Engineering more water-use efficient crops: functional genomics of CO2 fixation during Crassulacean acid metabolism

Description

The world is getting hotter and drier due to climate change, and the human population is growing rapidly. Furthermore, it has been predicted that we will need to increase crop yields by 50 - 70 % by 2050 in order to feed the predicted 9 - 10 billion people. This extra food production has to be achieved using the same land and the same or less fresh water relative to the water used by agriculture today. Achieving such dramatic advances in crop productivity to underpin human food security this century is widely regarded as a key global grand challenge that requires ground-breaking, innovative approaches that "think outside the box". Our research aims to leverage a naturally occurring super-charged adaptation of photosynthesis called Crassulacean acid metabolism (CAM). CAM can enhance plant water use efficiency well beyond that of any of today's major food crop species such as rice, wheat or maize. Through decoding genomes and transcriptomes, and undertaking functional genomics research in model CAM species in the genus Kalanchoë, our work is establishing the minimal parts list for engineering CAM into C3 crops to enhance water use efficiency and photosynthesis. This project will leverage our recent discoveries by exploring the genes involved in CAM using transgenic approaches to switch genes off or on. In particular, we seek to understand how the endogenous circadian clock signals to the CAM system to ensure dark and light specific biochemical steps happen at the correct time. This PhD will allow the student to make a key contribution to our understanding of the genetic elements associated with CAM and its optimal temporal regulation. The student will also become accomplished in plant transformation and the techniques required for the detailed molecular, biochemical and physiological characterisation of the generated transgenic lines.

The project is suited to a student with at least a good B.Sc. Upper Second Class Honours Degree in Biological Sciences (in particular students that have specialised in plant biology). 

For any enquiries or if you are interested in applying please contact Dr James Hartwell at .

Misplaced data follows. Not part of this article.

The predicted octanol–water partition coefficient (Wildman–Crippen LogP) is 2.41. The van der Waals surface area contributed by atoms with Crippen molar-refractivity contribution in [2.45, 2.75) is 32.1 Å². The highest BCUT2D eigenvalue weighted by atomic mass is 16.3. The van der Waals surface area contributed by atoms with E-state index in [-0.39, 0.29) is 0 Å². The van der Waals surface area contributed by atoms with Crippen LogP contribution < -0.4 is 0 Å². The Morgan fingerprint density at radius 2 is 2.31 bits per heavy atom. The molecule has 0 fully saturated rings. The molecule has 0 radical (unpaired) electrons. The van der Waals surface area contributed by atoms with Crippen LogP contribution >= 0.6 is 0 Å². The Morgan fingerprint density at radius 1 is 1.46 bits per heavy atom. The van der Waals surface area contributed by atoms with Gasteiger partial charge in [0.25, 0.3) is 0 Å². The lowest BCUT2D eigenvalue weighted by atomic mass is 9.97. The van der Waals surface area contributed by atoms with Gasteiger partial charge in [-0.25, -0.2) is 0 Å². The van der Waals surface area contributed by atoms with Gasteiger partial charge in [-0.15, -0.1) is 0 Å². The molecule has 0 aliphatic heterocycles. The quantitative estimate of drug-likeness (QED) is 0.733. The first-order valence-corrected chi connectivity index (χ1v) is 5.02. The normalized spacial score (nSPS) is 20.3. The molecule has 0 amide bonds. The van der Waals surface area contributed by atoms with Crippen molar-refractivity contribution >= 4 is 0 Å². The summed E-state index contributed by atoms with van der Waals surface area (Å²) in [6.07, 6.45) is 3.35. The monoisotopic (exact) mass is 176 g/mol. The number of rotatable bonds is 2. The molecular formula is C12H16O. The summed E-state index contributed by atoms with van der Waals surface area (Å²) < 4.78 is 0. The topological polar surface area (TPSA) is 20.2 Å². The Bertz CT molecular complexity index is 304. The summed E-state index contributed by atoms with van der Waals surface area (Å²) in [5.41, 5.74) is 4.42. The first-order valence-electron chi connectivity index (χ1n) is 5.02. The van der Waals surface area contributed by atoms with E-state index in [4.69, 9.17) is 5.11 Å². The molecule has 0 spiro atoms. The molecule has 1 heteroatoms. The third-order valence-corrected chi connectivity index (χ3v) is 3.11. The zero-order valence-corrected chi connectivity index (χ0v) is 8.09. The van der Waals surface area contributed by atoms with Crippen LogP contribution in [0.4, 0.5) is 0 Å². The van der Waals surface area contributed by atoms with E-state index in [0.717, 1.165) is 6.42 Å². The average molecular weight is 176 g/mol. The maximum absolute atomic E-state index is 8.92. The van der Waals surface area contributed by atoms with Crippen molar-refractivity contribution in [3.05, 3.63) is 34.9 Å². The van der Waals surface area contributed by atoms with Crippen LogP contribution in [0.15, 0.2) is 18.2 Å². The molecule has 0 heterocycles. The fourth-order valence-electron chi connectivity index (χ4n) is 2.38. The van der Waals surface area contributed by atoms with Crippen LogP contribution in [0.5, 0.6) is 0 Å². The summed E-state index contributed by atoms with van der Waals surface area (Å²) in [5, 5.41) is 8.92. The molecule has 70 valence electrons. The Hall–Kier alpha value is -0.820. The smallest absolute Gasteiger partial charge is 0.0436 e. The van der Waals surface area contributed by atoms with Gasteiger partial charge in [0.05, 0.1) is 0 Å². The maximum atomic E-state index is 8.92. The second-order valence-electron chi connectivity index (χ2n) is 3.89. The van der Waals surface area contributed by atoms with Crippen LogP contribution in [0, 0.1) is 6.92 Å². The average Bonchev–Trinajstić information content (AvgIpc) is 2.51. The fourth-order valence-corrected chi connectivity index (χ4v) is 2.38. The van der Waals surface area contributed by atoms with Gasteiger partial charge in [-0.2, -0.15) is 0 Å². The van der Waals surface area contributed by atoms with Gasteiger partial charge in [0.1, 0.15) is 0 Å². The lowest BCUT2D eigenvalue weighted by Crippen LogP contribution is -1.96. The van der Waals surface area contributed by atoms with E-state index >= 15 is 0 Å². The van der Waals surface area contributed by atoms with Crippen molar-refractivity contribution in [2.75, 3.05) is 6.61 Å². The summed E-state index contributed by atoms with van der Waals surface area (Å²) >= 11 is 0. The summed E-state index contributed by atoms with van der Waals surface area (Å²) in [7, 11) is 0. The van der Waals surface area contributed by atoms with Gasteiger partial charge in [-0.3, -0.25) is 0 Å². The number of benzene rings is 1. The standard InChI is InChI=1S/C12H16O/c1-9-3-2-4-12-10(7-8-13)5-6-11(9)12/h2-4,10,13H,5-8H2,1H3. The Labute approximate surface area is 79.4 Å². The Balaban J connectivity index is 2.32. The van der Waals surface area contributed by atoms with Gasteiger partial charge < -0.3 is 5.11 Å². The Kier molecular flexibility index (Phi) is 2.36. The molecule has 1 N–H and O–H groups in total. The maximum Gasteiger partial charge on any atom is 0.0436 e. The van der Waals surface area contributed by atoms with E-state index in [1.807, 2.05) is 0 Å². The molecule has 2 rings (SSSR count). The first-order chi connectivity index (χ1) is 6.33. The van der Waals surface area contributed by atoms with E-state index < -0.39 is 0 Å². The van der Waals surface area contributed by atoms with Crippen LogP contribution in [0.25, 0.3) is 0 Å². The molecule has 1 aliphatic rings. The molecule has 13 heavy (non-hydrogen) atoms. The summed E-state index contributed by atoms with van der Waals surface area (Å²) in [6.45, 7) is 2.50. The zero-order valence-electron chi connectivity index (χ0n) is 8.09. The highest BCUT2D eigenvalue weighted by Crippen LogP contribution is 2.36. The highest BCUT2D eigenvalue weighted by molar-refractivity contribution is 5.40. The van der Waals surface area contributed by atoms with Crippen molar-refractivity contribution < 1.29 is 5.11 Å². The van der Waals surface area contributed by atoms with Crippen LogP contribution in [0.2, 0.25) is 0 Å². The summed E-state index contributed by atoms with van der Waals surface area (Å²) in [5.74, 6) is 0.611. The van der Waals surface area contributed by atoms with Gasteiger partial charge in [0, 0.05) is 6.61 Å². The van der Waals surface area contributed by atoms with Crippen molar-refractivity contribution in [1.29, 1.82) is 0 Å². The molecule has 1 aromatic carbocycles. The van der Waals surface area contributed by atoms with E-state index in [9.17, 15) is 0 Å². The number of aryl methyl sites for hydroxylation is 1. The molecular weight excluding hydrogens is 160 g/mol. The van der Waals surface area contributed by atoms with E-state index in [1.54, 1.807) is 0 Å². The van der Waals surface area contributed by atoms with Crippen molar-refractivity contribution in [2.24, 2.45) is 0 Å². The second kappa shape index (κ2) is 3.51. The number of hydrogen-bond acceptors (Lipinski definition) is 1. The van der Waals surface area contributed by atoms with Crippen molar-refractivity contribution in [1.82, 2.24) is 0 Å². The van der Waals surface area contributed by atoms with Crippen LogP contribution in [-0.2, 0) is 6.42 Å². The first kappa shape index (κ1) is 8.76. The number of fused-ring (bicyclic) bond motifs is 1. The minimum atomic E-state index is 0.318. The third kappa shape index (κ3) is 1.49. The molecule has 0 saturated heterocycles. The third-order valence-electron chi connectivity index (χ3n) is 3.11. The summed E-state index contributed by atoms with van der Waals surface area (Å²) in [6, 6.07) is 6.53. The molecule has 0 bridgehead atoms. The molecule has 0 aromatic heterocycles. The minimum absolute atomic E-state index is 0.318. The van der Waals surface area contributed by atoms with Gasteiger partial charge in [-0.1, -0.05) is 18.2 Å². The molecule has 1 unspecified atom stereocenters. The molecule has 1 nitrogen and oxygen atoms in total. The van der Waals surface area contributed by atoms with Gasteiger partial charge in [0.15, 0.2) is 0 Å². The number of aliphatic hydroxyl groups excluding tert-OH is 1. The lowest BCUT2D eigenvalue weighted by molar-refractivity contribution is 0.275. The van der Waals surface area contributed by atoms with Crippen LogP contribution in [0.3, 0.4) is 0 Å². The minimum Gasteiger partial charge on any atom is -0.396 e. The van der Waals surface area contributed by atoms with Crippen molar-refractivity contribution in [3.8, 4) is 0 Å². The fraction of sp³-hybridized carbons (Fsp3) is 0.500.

Availability

Open to students worldwide

Funding information

Self-funded project

The project is open to both European/UK and International students. It is UNFUNDED and applicants are encouraged to contact the Principal Supervisor directly to discuss their application and the project. 

Assistance will be given to those who are applying to international funding schemes. 

The successful applicant will be expected to provide the funding for tuition fees and living expenses as well as research costs. 

A £2000 ISMIB Travel and Training Support Grant may be available to new self-funded applicants who are paying for their own tuition fees

Details of costs can be found on the University website: 

https://www.liverpool.ac.uk/study/postgraduate-research/fees-and-funding/fees-and-costs/

Supervisors

References

Susanna F Boxall, Nirja Kadu, Louisa V Dever, Jana Kneřová, Jade L Waller, Peter J D Gould and James Hartwell (2020) Kalanchoë PPC1 is Essential for Crassulacean Acid Metabolism and the Regulation of Core Circadian Clock and Guard Cell Signaling Genes. The Plant Cell, 32, 1136 – 1160.

Cecile Lefoulon, Susanna F. Boxall, James Hartwell and Michael R. Blatt (2020) Crassulacean acid metabolism guard cell anion channel activity follows transcript abundance and is suppressed by apoplastic malate. New Phytologist, 227: 1847-1857. 

Renata C. Ferrari, Priscila P. Bittencourt, Maria A. Rodrigues, Jose J. Moreno‐Villena, Frederico R.R. Alves, Vinícius D. Gastaldi, Susanna F. Boxall, Louisa V. Dever, Diego Demarco, Sónia C. Andrade, Erika J. Edwards, James Hartwell and Luciano Freschi (2020) C4 and crassulacean acid metabolism within a single leaf: deciphering key components behind a rare photosynthetic adaptation. New Phytologist, 225: 1699-1714. 

Susanna F Boxall, Louisa V Dever, Jana Kneřová, Peter D. Gould and James Hartwell (2017) Phosphorylation of Phosphoenolpyruvate Carboxylase Is Essential for Maximal and Sustained Dark CO2 Fixation and Core Circadian Clock Operation in the Obligate Crassulacean Acid Metabolism Species Kalanchoë fedtschenkoi. The Plant Cell 29, 2519-2536

Xiaohan Yang, Rongbin Hu, Hengfu Yin, Jerry Jenkins, Shengqiang Shu, Haibao Tang, Degao Liu, Deborah A. Weighill, Won Cheol Yim, Jungmin Ha, Karolina Heyduk, David M. Goodstein, Hao-Bo Guo, Robert C. Moseley, Elisabeth Fitzek, Sara Jawdy, Zhihao Zhang, Meng Xie, James Hartwell, Jane Grimwood, Paul E. Abraham, Ritesh Mewalal, Juan D. Beltrán, Susanna F. Boxall, Louisa V. Dever, Kaitlin J. Palla, Rebecca Albion, Travis Garcia, Jesse A. Mayer, Sung Don Lim, Ching Man Wai, Paul Peluso, Robert Van Buren, Henrique Cestari De Paoli, Anne M. Borland, Hong Guo, Jin-Gui Chen, Wellington Muchero, Yanbin Yin, Daniel A. Jacobson, Timothy J. Tschaplinski, Robert L. Hettich, Ray Ming, Klaus Winter, James H. Leebens-Mack, J. Andrew C. Smith, John C. Cushman, Jeremy Schmutz and Gerald A. Tuskan (2017) The Kalanchoë genome provides insights in convergent evolution and building blocks of crassulacean acid metabolism. Nature Communications. 8, Art. No. 1899. DOI: 10.1038/s41467-017-01491-7.

James Hartwell, Louisa V Dever, Susanna F Boxall (2016) Emerging model systems for functional genomics analysis of Crassulacean acid metabolism. Current Opinion in Plant Biology 31, 100-108.

Borland AM, Hartwell J, Weston DJ, Schlauch KA, Tschaplinski TJ, Tuskan GA, Yang X, Cushman JC (2014) Engineering crassulacean acid metabolism to improve water-use efficiency. Trends in Plants Sciences. 19, 327 - 338.